Aaron Salm ’17, a double major in studio art and anthropology, shares his studio in Horvitz Hall with three other art majors. His pieces from last semester are in the building’s installation room, which the department has been using as a de facto storage space. To Salm, finding space for his art — especially now that Gund Gallery’s annual exhibition for the senior art majors is days away — is a matter of compromise.
“Right now my paintings that I’ve been working on for my comps are just wherever we can find space in the building as opposed to being within my studio,” Salm said.
In the Class of 2017, there is a total of 35 studio art majors and minors — a record high, at least since the studio art minor was introduced in 2007. Senior art majors are guaranteed studio space, which they can use to create their works for the Gund Gallery exhibition, part of their senior exercise for the major. There are 18 art majors in the Class of 2017, according to Registrar Ellen Harbourt. That number is on the higher end of what the College typically sees in terms of senior art majors, which means it is necessary for these seniors to share studio space. Besides Salm’s four-person studio, there is one other studio with four students; other studios have two students each. There are no known plans to add studio space.
Salm believes there are ways to work around the space limitations, but the situation is not ideal.
“I think that if they could increase the amount of space, people would then see an increase in the quality of art,” Salm said, “and people would just have more freedom to do the projects that they want to do, and that’s always a good thing when you’re thinking about art.”
Art major Meghan Surges ’17 typically creates smaller-scale sculptures, but for her senior exercise she is building a nine-foot tower. “I have to disassemble it just to paint it,” Surges said. “I’m always carting it back and forth with the dollies. But you just get used to it.”
In spite of this challenge, Surges sees Horvitz’s space constraints as something art students need to learn to work around. When Surges worked as a studio assistant in Queens, New York last summer, the artist she assisted shared a cramped space with four other artists.
“It’s common to have to negotiate space like that,” Surges said.
Horvitz Hall, built in 2012 by GUND Partnership as the home for the studio art department, contains 41,530 square feet of space — slightly smaller than the combined square footage of Bexley Hall and the Craft Center, the department’s former spaces, according to Professor Emeritus of Art Barry Gunderson. Gunderson said the plans for Horvitz always included studios for senior majors, but, due to budget constraints, the space was ultimately smaller than what the department envisioned.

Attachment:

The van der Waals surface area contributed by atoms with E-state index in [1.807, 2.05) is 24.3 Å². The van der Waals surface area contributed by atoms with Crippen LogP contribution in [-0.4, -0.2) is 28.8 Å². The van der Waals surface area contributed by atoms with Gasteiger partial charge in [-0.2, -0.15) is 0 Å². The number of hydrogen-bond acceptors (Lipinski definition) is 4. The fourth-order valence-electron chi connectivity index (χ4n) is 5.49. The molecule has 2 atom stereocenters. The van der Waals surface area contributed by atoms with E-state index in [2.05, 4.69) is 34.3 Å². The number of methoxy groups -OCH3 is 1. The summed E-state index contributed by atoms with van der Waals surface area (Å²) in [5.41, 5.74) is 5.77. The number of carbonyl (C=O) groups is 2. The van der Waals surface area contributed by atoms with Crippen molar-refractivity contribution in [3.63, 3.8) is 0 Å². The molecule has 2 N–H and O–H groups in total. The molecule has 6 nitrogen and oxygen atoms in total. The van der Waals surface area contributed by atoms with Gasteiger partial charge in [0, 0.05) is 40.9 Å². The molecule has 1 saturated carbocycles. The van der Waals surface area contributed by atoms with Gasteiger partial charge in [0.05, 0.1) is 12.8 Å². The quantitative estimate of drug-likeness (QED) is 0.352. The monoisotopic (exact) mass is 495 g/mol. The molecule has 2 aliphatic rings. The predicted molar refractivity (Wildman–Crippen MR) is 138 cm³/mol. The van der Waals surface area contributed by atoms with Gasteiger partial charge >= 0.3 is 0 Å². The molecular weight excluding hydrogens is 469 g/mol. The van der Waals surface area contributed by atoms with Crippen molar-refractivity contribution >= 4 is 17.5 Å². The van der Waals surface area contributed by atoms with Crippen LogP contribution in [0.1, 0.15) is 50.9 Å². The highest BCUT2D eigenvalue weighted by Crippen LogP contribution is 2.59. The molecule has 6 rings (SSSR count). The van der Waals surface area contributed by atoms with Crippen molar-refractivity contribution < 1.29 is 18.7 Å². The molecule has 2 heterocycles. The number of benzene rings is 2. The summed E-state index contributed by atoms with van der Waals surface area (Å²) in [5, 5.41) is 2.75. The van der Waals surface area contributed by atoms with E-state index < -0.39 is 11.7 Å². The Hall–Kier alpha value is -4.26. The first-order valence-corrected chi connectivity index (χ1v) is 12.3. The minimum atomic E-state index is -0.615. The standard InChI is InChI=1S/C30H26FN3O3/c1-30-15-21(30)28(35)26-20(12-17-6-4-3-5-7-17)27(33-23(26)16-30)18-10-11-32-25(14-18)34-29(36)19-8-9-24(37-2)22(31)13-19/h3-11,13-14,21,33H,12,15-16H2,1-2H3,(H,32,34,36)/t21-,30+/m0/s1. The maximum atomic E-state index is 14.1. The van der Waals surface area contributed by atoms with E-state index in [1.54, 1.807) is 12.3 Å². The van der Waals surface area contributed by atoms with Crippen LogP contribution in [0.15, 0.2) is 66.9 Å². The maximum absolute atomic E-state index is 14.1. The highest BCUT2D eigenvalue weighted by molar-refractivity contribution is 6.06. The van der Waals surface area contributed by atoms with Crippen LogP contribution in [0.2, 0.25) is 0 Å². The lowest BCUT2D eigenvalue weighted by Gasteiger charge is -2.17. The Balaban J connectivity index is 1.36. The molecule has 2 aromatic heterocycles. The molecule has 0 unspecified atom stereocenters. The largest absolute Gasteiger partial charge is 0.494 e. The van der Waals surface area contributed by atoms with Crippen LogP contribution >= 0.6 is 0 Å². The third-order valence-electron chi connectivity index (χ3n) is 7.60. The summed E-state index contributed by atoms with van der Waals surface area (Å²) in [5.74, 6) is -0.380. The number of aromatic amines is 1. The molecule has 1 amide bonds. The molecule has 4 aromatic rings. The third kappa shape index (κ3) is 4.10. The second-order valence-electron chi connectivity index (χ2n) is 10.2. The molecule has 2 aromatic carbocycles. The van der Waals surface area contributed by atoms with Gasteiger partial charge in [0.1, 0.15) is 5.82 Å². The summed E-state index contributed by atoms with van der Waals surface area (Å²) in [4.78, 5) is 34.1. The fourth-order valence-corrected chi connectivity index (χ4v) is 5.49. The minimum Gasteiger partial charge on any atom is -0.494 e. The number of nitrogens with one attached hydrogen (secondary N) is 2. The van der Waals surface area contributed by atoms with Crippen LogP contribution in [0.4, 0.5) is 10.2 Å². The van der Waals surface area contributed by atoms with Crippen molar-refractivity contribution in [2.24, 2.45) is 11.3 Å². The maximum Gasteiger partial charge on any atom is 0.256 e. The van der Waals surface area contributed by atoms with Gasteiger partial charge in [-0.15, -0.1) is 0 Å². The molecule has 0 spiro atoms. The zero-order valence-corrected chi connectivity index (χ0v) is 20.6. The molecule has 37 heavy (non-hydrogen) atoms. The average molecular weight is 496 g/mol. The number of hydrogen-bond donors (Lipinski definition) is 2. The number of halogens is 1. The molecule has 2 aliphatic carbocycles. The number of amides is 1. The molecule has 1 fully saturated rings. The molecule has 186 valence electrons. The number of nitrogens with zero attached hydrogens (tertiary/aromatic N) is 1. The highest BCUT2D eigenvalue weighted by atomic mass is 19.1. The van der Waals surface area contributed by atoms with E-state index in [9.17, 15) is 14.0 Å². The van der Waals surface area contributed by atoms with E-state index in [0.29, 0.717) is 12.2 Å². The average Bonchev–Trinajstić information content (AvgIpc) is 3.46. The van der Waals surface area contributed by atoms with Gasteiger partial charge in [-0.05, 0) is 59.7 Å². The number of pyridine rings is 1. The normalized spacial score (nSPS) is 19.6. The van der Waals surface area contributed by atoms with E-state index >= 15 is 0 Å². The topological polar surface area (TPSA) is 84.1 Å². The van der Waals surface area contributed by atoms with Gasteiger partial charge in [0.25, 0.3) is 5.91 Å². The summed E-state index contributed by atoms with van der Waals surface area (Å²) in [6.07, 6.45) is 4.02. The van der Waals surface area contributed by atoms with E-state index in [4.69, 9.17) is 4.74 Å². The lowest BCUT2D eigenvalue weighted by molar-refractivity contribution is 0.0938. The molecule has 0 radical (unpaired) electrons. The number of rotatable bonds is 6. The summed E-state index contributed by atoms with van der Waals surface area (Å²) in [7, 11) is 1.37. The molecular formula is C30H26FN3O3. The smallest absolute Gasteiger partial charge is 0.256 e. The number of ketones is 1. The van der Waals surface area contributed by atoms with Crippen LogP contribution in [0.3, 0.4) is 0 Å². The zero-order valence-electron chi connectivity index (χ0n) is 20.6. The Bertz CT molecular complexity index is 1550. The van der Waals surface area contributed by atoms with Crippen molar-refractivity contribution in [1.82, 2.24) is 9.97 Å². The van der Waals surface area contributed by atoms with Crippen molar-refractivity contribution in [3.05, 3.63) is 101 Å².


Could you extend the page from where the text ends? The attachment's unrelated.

Professor of Art Gregory Spaid, who chairs the studio art department, pointed out that the number of senior art majors is different each year, so studio space will sometimes be more crowded. He emphasized the value of the department’s ability to offer studio space to senior majors, which he called “a unique hallmark of Kenyon’s approach to teaching studio art,” in a written statement emailed to the Collegian.
“Because the number of Studio Art majors fluctuates from year to year, but the square footage of the studio art building, Horvitz Hall, remains constant, the space available for an individual major may vary from year to year,” Spaid wrote.
Professor of Art Claudia Esslinger declined to comment at this time, and Associate Professor of Art Read Baldwin did not respond to a request for comment.
Unlike art majors, art minors are not guaranteed studio space. But while senior art majors need to create works for their exhibition at the end of the year, art minors have no such concern. There have been studio art exhibitions at the end of the year for senior art minors, according to Gunderson, but enthusiasm waned as art students increasingly directed their energy to their majors. Taking art classes provides studio art minors — and non-majors — with space, but some art students remain unsatisfied.
Emily Kraus ’17, formerly a declared art minor — she took all the required courses, but only one of the two required introductory courses — wanted a space of her own to paint large works. At the beginning of the fall 2016 semester, Kraus asked the College if there was any extra space she could use, but she was out of luck. Now, Kraus rents a 500-square-foot space in Mount Vernon for $100 per month.
“If you push hard enough you’ll find a way to do it,” Kraus said. “The problem is the size of my work, and that’s why I wanted a large space, because I can’t work in a tiny alcove and make the huge paintings that I strive to.”
Kraus echoed Surges’ sentiment that learning to negotiate with space constraints is a good skill for aspiring artists.
“It’s teaching you to be adaptable,” Kraus said. “Maybe you make smaller work for a spell of time. It’s not the most pleasant thing to have to deal with, but it is a practical thing that you will have to deal with at some point, so it’s not the worst thing in the world.”
Gunderson said space constraints may affect the art-making process, but he is confident that Kenyon’s art faculty will find a way to provide art majors with the space they need.
“If somebody had the passion and they needed to do that 10-foot canvas, gosh, the faculty would bend over backwards to figure out a way to make that happen,” he said.
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